Burma’s buried Spitfires – Wargaming.net claims there are no planes | PCGamesN

Burma’s buried Spitfires – Wargaming.net claims there are no planes

Late last year we brought you the curious story of more than 100 missing Spitfires buried in Burma at the end of the Second World War, and the Wargaming.net-funded expedition to find and unearth them. Sadly, after weeks of mineral surveying around the locations identified as possible burial sites, a spokesman for Wargaming.net’s has revealed that no aircraft parts have been found.

Earlier this month, hopes were raised when a crate was discovered under the ground at Myitkyina and a miniature camera was lowered in to try and identify the contents. Unfortunately, underground pipes and cables combined with Burma’s monsoon season meant that vast quantities of muddy water prevented the team from being able to discover exactly what was inside.

Now, with the World Of Warplanes developer stating that “there are no planes”, all further hope of recovering the missing aircraft seem to have gone. Project Leader David Cundall – who has lead the search for the past fifteen years after being told about the supposedly buried Spitfires by aviation archaeologist Jim Pearce – still maintains his belief that the WWII fighters are there and that the team is simply “looking in the wrong place”. Scientists had previously found evidence of large concentrations of metal beneath the ground surrounding Rangoon Airport which seemed to bolster the claims of buried Spitfires.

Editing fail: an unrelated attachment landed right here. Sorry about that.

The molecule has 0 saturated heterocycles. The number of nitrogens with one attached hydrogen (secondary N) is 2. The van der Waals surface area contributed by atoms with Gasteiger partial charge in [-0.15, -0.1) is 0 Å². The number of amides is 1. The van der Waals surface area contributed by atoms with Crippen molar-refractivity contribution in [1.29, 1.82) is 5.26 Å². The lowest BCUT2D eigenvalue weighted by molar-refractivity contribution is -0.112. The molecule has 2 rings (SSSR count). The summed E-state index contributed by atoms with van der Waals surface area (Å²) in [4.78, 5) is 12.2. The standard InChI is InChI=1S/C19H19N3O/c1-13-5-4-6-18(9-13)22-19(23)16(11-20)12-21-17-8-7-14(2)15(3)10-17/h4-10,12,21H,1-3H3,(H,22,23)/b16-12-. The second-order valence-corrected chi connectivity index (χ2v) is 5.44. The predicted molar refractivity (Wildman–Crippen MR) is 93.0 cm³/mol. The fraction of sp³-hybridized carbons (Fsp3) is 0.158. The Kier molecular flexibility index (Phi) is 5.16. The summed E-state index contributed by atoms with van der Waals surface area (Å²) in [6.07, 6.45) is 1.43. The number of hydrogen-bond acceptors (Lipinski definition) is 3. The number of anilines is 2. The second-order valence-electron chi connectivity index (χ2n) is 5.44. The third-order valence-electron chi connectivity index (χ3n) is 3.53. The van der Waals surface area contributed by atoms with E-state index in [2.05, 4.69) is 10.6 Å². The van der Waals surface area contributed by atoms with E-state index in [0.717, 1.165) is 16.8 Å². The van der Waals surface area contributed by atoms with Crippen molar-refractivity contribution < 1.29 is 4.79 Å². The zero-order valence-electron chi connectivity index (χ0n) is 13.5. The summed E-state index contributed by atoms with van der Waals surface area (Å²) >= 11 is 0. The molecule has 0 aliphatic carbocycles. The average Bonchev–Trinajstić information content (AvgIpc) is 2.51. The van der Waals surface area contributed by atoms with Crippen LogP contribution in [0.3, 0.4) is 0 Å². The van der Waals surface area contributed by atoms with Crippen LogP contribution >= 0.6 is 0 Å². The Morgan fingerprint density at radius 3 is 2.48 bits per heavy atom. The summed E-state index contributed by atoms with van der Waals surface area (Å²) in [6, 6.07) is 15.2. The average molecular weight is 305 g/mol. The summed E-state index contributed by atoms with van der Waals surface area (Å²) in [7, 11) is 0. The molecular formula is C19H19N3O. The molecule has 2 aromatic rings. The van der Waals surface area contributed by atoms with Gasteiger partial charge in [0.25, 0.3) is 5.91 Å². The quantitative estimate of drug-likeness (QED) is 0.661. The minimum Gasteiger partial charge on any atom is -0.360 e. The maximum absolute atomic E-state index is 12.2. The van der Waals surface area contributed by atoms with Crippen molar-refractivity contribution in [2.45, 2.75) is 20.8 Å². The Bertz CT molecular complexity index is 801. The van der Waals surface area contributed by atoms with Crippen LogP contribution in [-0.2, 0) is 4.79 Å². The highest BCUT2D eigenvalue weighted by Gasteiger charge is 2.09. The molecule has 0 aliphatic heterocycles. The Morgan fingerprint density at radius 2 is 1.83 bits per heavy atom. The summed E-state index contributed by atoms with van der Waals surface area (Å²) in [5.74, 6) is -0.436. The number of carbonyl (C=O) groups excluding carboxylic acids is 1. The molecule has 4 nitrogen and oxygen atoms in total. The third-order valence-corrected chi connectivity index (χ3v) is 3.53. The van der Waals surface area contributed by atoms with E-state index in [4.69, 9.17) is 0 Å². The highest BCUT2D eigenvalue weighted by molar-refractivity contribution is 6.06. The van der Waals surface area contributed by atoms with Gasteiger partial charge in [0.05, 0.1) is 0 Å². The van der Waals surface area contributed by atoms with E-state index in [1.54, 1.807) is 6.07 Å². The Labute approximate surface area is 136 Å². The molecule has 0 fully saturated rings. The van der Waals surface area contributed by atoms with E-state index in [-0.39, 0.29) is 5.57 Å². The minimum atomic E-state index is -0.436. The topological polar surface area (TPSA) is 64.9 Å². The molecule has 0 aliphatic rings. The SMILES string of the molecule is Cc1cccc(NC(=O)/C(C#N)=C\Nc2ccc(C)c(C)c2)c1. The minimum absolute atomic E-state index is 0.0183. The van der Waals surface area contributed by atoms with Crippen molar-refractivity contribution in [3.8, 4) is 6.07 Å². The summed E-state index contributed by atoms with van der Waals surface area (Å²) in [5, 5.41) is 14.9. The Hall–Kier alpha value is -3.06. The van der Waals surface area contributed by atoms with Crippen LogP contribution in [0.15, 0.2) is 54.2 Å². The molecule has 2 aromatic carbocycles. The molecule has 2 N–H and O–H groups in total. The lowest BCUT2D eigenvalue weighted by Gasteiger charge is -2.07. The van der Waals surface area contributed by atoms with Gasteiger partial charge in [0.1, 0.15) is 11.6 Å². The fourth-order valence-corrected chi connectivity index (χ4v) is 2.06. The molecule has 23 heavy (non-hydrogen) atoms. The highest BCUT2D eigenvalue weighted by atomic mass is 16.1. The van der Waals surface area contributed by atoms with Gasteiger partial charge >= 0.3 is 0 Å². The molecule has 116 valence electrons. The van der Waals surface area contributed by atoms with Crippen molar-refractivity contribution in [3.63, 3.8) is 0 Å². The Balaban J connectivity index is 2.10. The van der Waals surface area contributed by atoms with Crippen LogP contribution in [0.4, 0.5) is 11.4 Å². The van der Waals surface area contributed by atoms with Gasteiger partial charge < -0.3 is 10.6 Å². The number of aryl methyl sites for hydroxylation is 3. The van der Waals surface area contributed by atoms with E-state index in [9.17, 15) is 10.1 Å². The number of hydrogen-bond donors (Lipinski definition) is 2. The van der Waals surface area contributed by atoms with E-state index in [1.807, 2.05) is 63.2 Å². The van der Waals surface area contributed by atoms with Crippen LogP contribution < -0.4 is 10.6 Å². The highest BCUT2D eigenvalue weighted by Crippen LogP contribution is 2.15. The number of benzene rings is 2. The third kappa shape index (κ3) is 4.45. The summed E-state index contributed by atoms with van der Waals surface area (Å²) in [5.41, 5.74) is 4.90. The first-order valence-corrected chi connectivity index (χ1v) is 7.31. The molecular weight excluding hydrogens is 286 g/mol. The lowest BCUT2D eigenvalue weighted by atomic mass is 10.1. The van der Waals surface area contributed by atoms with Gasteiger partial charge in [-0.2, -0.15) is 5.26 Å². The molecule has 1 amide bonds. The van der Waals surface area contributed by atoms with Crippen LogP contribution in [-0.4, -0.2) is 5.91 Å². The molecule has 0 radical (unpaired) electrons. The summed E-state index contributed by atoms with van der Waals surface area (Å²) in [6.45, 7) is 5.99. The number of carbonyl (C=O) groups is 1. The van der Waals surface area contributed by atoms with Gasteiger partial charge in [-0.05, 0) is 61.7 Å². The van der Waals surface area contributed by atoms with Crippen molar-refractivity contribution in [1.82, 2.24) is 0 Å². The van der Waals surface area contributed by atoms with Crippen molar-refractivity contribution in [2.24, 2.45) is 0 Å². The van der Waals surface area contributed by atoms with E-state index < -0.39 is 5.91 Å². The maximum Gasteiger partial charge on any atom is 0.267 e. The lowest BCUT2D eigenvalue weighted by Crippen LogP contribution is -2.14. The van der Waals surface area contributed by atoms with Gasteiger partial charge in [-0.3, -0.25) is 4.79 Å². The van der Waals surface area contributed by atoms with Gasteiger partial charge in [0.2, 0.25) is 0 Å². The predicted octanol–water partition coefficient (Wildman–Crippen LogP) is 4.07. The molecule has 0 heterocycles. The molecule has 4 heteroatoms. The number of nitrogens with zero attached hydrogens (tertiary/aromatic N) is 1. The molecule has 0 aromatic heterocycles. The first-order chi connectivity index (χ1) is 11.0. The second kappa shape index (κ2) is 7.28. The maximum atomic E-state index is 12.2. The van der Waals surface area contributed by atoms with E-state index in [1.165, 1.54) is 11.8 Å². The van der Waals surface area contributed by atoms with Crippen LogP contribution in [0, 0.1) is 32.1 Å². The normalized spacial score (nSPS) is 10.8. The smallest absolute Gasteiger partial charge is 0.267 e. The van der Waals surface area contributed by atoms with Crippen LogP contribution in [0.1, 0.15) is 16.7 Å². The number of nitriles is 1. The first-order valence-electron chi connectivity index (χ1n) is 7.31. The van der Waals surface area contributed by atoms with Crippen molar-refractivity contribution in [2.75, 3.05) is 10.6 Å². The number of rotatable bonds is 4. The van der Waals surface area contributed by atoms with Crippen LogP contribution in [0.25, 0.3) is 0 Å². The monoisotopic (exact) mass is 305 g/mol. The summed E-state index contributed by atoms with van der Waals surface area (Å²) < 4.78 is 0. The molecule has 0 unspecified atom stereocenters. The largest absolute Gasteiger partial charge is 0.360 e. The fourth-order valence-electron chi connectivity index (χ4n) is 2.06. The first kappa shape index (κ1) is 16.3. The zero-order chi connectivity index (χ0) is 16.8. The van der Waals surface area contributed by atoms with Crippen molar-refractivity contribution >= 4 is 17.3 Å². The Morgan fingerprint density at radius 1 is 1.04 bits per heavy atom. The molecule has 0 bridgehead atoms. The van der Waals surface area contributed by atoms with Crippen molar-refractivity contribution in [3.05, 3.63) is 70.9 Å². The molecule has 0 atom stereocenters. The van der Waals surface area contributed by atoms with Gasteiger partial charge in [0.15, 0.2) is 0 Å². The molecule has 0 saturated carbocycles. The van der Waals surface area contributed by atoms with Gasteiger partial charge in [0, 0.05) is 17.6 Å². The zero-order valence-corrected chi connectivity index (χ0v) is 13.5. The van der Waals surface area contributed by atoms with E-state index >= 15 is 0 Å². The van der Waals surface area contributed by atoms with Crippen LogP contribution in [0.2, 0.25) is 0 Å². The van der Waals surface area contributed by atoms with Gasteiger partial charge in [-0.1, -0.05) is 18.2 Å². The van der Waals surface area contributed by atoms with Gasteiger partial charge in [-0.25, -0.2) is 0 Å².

However, Wargaming.net’s statement has lead to suggestions that it is no longer willing to fund any further research into the enterprise, leaving the archaeologist to find some other way of financing the not-very Indiana Jones-like expedition. The initial cost to the MMO firm was suggested to be $250,000 with a further investment planned if evidence was found and digging began.

Further comments from Wargaming.net are expected, although a press conference scheduled for today has been cancelled. As of the moment, the search for the planes continues, but to what scale is not yet known. We’ll bring you more as we learn of it.

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